Thursday, January 22, 2009

Cacio e Pepe

I'm not sure exactly what's changed, but I have been extra lazy in the kitchen these days. Most people hate coming home to the prospect of cooking dinner after a long day at work, but that's always been my favorite thing. The chopping and the stirring, even the whiz of the food processor help calm me, and knowing that I have no one to answer to but myself and my ideas helps me relax after a day of chasing others. Now that I'm home all day, I'm significantly less likely to get up and make a full meal. I've always worked best under pressure, and it seems that eliminating a deadline from the equation leaves me with nothing to release at the end of the day. Fortunately, I still have the urge to buy food, and since it still has the need to go bad if not used, I do end up cooking it eventually (hooray for limits and deadlines!).

One of those items threatening to spoil away due to my new found laziness was a package of fresh beet pasta from the farmers market. I'd spent quite some time thinking about how to make it, so much in fact that two packages had spoiled on me in the past. I considered making a pasta version of a beet salad, tossing in ingredients that I knew went well with beets and brought out certain positive characteristics in their flavor. But in the end I realized that I would only be covering up the subtlety of their flavor in this type of preparation if I paired them with the kind of ingredients that can usually be expected to stand up to their full flavor and texture. So instead I went with one of the simplest and most straightforward pasta dishes I know, cacio e pepe. Cacio e pepe is simply black pepper and cheese, with a little bit of salty pasta water to thin it out. Some people toss in some arugula or another type of green, which I always do for both texture and a little added color and flavor.

It worked out perfectly in the end, with the sweetness of the beets coming through slightly in the pasta, and contrasting really nicely with the saltiness of the cheese and the heat from the black pepper. The best part is that you get the same sensation and mouthfeel from this dish as you would from a cream and butter based dish, without sacrificing the flavor. Not to mention that the whole thing comes together in the time it takes to cook the pasta. You can even make it a one pot dish if you like, by reserving the pasta water after draining the noodles and returning it to the pot with the rest of the ingredients.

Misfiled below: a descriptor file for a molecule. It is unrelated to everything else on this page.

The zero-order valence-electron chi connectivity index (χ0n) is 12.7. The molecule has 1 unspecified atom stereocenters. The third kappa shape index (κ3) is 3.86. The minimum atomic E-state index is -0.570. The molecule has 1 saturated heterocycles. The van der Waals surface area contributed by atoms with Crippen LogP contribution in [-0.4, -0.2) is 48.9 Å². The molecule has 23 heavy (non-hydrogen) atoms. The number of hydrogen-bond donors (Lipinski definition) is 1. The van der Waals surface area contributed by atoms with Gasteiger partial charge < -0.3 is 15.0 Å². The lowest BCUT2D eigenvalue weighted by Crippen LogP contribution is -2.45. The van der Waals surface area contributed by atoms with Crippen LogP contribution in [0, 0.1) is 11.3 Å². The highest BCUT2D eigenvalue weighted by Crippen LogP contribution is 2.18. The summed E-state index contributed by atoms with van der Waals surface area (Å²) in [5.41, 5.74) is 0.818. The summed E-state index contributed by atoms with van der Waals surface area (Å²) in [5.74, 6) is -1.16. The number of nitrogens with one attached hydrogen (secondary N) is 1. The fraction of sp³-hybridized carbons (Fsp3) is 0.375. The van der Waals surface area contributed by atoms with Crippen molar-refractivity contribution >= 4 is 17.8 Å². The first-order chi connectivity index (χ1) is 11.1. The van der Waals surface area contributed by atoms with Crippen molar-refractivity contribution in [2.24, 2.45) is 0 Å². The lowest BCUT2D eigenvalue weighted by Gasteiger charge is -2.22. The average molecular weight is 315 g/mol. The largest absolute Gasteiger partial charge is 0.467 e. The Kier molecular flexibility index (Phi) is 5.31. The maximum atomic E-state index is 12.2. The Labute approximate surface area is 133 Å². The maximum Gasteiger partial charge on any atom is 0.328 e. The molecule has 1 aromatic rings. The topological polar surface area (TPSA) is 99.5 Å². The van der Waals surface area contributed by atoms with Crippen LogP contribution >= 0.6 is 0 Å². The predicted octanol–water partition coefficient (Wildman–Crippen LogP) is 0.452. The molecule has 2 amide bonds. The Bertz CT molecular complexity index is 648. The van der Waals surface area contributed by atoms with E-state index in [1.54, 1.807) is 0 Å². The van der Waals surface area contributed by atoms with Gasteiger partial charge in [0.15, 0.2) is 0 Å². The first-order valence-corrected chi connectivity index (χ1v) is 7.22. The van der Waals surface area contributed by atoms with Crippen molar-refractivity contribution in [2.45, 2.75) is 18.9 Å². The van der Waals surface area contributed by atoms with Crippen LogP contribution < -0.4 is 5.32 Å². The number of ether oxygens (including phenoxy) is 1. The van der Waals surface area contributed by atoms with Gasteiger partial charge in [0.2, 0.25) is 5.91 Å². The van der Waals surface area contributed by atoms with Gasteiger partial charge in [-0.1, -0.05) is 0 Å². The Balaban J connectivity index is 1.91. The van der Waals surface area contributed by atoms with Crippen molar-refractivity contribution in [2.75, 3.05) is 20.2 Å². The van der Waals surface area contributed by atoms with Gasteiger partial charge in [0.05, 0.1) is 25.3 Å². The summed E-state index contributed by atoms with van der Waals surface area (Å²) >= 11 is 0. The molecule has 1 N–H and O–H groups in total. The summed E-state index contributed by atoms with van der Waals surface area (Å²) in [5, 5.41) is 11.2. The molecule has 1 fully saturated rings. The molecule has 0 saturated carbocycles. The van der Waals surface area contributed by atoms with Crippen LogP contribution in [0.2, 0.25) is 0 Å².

I would recommend using a long noodle like spaghetti, linguine or fettucine for this kind of sauce. Here's the (very simple) recipe.

Pasta Cacio e Pepe

1/2 package dry pasta (fettucine, spaghetti, or linguine)
1/2 cup Peccorino Romano

1/2-3/4 tsp freshly ground black pepper (depending on how spicy you want it)
1 cup reserved pasta water
2 Tbsp extra virgin olive oil
1 1/2 cups arugula

Cook pasta in salted boiling water until al dente and drain (remember to reserve a cup of pasta water). Return pasta pan or pot and immediately add olive oil, cheese, pepper and 1/4 cup of water. Stir until cheese begins to melt. Continue adding water until a light, creamy sauce is formed. Add arugula and toss until wilted. Serve immediately and top with black pepper and a sprinkle of cheese. Enjoy!


1 comment:

The Food Hunter said...

sounds easy enough...and loks delicious.